By: Patty Farmer
Publisher: Vantage Press
Publishing Date: March 2012
Reviewed By: Amy Lignor
Review Date: January 30, 2012
Calling this a memoir of the past is too vague. In fact, as readers get to the second page they soon learn this is far more like an ‘ode;’ a pure homage to a time that is sorely missed. For everyone who loves the past and wishes they could go back to New York City when the champagne flowed, celebrities mixed with the commoners, and The Plaza was the only place to be, this book offers it all.
The author is extremely lucky, and will be much-envied by many after they get a look at this. The Plaza was THE place to be once. Everyone (including young Eloise, if you remember those amazing books) wanted to be there. This iconic building brought music, stars and even more elegance to New York; and The Persian Room, located inside the mammoth architectural wonder drew in everyone from Cary Grant, Andy Williams, Joan Crawford, and many more unforgettable names. This particular author got her dream to live in The Plaza in an apartment on the eighth floor and went about her research to bring The Persian Room’s memories back to life. By throwing herself into the project and meeting with all types of celebrities who were once an integral part of the magical nights that happened there, she recorded their stories for everyone to enjoy.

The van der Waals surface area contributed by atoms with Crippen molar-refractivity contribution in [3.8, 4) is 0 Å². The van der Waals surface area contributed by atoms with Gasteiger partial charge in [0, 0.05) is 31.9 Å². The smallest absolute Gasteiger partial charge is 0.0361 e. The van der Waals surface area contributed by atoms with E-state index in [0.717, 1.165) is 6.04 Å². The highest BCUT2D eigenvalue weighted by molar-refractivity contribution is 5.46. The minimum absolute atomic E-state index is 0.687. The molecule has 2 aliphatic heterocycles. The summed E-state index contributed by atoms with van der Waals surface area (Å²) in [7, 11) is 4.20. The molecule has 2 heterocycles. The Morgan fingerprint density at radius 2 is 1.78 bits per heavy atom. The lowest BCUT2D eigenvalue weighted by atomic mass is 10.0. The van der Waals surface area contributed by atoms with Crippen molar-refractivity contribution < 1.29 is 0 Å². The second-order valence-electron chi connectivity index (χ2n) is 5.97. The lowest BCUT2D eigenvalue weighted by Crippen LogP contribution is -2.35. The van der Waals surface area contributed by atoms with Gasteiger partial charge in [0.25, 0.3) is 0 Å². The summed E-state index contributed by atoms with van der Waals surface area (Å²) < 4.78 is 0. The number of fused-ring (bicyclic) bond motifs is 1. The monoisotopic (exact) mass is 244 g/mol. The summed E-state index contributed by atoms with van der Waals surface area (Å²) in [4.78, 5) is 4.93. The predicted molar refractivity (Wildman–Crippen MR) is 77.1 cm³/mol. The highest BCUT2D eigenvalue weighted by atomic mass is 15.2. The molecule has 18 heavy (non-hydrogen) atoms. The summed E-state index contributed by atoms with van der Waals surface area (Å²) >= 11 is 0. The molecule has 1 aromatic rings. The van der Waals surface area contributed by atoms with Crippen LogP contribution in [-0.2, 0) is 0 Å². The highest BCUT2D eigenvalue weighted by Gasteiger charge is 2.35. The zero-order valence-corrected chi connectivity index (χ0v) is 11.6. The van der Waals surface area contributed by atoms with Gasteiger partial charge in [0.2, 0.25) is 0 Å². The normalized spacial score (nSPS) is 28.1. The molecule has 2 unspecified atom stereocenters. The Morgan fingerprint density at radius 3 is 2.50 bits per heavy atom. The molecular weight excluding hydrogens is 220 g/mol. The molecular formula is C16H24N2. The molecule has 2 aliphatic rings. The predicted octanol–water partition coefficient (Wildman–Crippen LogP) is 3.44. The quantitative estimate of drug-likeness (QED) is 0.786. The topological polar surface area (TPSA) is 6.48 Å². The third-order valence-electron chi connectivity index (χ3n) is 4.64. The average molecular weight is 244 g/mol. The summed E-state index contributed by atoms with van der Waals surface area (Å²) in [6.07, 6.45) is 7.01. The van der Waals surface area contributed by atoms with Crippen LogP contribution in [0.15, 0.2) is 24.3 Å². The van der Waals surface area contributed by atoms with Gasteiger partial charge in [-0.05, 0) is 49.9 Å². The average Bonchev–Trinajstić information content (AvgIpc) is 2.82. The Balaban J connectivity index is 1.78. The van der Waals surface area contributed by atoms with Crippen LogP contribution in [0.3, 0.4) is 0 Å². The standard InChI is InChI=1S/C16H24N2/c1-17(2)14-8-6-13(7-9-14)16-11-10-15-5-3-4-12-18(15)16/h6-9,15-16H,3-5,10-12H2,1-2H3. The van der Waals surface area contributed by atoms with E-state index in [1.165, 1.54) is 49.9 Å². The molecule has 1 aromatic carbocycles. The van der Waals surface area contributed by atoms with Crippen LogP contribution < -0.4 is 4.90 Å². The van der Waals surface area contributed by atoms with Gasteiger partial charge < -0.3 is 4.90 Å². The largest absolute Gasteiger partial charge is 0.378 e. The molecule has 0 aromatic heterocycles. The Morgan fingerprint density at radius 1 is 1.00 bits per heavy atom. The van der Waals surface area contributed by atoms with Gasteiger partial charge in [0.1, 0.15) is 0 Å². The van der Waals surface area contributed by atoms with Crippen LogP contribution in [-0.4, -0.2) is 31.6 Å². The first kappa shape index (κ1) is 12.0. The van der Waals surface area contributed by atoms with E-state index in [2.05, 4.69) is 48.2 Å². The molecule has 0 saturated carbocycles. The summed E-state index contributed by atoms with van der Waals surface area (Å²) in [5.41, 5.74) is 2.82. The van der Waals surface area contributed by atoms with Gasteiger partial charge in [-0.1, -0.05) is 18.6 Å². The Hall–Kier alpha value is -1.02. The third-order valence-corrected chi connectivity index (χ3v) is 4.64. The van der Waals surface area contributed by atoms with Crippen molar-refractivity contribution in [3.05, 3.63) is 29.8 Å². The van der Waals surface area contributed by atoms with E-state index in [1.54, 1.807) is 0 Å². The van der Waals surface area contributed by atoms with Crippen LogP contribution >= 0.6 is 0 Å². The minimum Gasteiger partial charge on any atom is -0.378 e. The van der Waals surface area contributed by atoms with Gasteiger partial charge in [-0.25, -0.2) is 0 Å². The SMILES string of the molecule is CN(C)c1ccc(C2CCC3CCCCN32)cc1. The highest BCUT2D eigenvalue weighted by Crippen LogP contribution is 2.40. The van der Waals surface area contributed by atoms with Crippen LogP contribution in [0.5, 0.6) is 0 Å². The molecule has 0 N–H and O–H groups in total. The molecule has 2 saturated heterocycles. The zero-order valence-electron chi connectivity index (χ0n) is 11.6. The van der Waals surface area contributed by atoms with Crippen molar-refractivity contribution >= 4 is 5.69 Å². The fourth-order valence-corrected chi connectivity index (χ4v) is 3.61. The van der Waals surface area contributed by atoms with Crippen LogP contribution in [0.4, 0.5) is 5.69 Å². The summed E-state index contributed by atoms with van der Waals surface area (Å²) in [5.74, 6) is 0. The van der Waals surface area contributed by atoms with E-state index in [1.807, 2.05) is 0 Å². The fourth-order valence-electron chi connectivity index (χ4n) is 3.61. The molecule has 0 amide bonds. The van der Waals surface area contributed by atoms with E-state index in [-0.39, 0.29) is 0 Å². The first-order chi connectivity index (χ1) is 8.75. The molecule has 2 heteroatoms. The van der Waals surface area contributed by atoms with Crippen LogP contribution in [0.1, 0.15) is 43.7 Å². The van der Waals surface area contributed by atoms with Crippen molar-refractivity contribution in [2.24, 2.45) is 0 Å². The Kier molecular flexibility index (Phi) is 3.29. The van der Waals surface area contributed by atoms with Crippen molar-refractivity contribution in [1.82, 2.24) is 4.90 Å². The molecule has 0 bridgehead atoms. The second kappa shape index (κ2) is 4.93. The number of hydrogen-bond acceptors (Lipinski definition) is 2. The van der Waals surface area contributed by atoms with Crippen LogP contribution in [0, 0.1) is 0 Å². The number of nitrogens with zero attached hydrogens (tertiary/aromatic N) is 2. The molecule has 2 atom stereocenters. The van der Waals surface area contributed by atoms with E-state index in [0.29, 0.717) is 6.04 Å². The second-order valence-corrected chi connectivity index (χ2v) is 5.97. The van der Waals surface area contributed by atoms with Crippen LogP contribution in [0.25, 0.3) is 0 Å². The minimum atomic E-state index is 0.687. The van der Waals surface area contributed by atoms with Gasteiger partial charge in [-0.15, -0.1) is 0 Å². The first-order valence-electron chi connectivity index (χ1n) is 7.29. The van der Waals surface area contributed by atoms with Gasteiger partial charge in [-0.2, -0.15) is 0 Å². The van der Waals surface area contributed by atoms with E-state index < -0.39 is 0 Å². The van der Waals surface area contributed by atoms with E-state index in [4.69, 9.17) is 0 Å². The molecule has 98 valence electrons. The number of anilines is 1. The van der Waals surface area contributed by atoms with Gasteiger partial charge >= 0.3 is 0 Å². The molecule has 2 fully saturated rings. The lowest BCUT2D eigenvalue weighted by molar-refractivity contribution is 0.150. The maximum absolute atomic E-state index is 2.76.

Yes, a reader can sit and listen to these tales and look at the many photographs, and will wish they had a time travel device so they could head back to 1934 when it all began and sit there every night through 1975 when it all came to an end. Readers will be enthralled by everything from the stunning clothing that was worn to the “expensive” $.55 gin to the $.85 Mint Julep. The images will take readers into a world where Dinah Shore rehearsed, Eartha Kitt stunned a crowd and made them speechless, and Lucille Ball and Ethel Merman simply sat at a table and discussed life. A feeling will come over you and perhaps you will hear the clinking of champagne glasses, and see the smiles of a staff who was truly the ‘best of the best’ and catered to one and all.
Connie Stevens and Eddie Fisher met inside that monumental room, Patti Page brought in the cool crowd, and a story is told by Constance Towers regarding her ‘meet’ with Joan Crawford (the woman who certainly liked to be the center of attention). The only suggestion I have to voice is that many of these stories – including this one – would’ve been so much more wonderful if told in their entirety. Of course the book is based on The Persian Room, but these meetings and what these people had to say, whether discussing the iconic place or not, would have had readers positively drooling over the past.
This book ends in 1974, when a horrific recession came into play (talk about history repeating itself in the worst way). 1975 saw the ‘shuttering’ of this amazing night spot, although as everyone knows by now, the magic of the past and certainly The Plaza will never be diminished.
Quill Says: For any fan of the greatest City in the world this is truly not a gift, it’s a treasure.